Above: Supporters of a Tennessee bottle bill gather at KP Duty's in Bristol, October 31, 2007, to celebrate the final mile of Marge Davis' month-long, 880-mile Cycling for Recycling bicycle ride. Left to right: Bob Mueller (who rode the final miles), Jim Elliott, Ellen Mueller, Fred Testa, Margaret Feirabend and Edd Hill. Unfortunately, Sue King-Marschalk left before Marge remembered to dig out her camera.
Who Supports Beverage Container Deposits?
It's true: From Memphis to Bristol (including the six folks in the photo at the top of this page), the vast majority of Tennesseans support a 5-cent deposit, with returns to redemption centers.
That's not just anecdotal. And it's not just the results of informal polls by newspapers, legislators and door-to-door canvassing.
It's the findings of two professional, randomized statewide surveys, the 2008 Recycling Poll by the Social Science Research Institute at the University of Tennessee, and the MTSU Poll in late 2009. Even the pollsters seemed surprised, but the results were consistent and clear: Support for a container deposit is broad and nonpartisan, extending from rural folk to city dwellers, from the very wealthy to those of more modest means, from young to old, black to white and Democrats to Republicans. (Click here to see the demographics breakdown of both surveys.)
And it's not just individuals. A Tennessee deposit has support among businesses, organizations, local governments, nonprofits, the media and even a few convenience stores.
Nor is it just here in Tennessee. A compilation of 42 polls from around the world—virtually all of them in places with widespread access to curbside recycling—found that support for container deposits averages 81 percent. In places that already have bottle bills, it's even higher—84 percent. Sound familiar?
The fact is, despite opponents' claims that deposits are unpopular, inefficient and obsolete, bottle bills are not only here to stay; they have been heating up in recent years, due in no small measure to public dismay over the mounting plastic pollution in our oceans. Since 2016, EIGHT new deposit programs—in Scotland, England, the tiny island-nation of Malta, four Australian states or territories and now the third-largest state in India, Maharashtra—home to Mumbai (former Bombay), the thriving "Bollywood" movie industry and 112 million people—have been announced or implemented, bringing to more than 50 the total number of deposit-return "schemes" worldwide, representing more than 430 million people. Far from being the dinosaurs that opponents would have you believe, deposits are a time-tested solution to a uniquely modern crisis.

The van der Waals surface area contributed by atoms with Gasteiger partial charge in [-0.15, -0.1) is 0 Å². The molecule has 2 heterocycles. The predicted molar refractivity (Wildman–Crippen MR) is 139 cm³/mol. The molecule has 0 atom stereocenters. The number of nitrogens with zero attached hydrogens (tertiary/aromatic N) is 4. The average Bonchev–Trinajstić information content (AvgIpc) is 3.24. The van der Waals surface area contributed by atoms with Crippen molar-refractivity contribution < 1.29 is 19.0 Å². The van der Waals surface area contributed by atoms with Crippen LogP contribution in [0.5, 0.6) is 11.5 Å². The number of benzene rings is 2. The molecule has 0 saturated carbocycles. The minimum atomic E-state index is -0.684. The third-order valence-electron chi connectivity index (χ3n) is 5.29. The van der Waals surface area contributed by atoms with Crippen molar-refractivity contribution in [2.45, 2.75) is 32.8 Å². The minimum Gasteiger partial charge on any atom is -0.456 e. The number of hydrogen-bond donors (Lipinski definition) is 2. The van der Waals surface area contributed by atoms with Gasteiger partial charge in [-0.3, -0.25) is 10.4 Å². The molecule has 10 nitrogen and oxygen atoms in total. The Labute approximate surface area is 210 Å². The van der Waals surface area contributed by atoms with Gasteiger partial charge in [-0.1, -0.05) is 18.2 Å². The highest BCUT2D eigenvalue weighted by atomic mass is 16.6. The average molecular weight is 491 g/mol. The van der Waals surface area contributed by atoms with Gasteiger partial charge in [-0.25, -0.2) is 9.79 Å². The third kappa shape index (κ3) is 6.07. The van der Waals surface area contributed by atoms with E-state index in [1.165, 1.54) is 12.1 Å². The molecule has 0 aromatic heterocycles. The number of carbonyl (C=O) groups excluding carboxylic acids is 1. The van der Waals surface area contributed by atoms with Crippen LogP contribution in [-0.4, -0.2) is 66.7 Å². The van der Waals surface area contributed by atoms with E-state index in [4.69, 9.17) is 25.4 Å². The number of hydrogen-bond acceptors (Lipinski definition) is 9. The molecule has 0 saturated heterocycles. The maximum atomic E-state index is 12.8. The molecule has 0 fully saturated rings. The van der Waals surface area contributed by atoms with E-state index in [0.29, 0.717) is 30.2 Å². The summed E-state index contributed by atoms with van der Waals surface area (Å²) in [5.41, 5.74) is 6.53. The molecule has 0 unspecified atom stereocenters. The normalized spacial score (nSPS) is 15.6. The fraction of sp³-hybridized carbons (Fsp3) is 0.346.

Are you a supporter?
Send us your details--
and a logo if you have one
If you, your Tennessee business, church, civic group or other entity supports a 5-cent Tennessee deposit with returns to redemption centers, please let us know and we'll add your endorsement to the appropriate category. You can let us know of your support via email (firstname.lastname@example.org), or through our Get Involved page, or by completing and returning our entity endorsement form. We'd also like to create a logo display on the homepage, so if your entity has one, please email it to Marge. Finally, we need more local government endorsements, so if you serve on your county commission or city council, please consider introducing a resolution of support. We'll be more than happy to provide information, speakers and other resources to educate your colleagues. And remember: regular citizens can ask their commissioners or council members to do so.
And guess who else has come out in support of beverage container deposits, at least in the United Kingdom? The world's biggest distributor of the world's biggest beverage brand.
In February 2017, Coca-Cola European Partners, the largest independent Coca-Cola bottler in the world, made recycling history when it announced its support for a "well-designed" deposit-return scheme in Scotland—support which it later expanded to include the United Kingdom as a whole. You can read the official statement here.
In the ensuing months, both Scotland and England announced plans to implement deposit-return, and Wales and Ireland are said to be considering doing so as well.
The significance of Coca-Cola European Partners' position cannot be overstated. For more than 70 years, Coca-Cola has been one of the most powerful forces on earth against deposits. In 1953 it was one of the founding companies of Keep America Beautiful, an organization whose activities, in addition to planting trees and organizing litter cleanups, for many years included testifying in statehouses across the country against mandatory deposits.
So the 2017 decision by Coca-Cola European Partners to not only affirm the effectiveness of deposits but call for their use within its own sales territory, is something of a miracle. Though the European franchise does not speak for the parent company here in the US, its stated reasons for supporting a UK deposit—stagnant recycling rates, high consumer demand and rising concern about litter, especially plastic ocean debris—are precisely what is driving the debate here in Tennessee.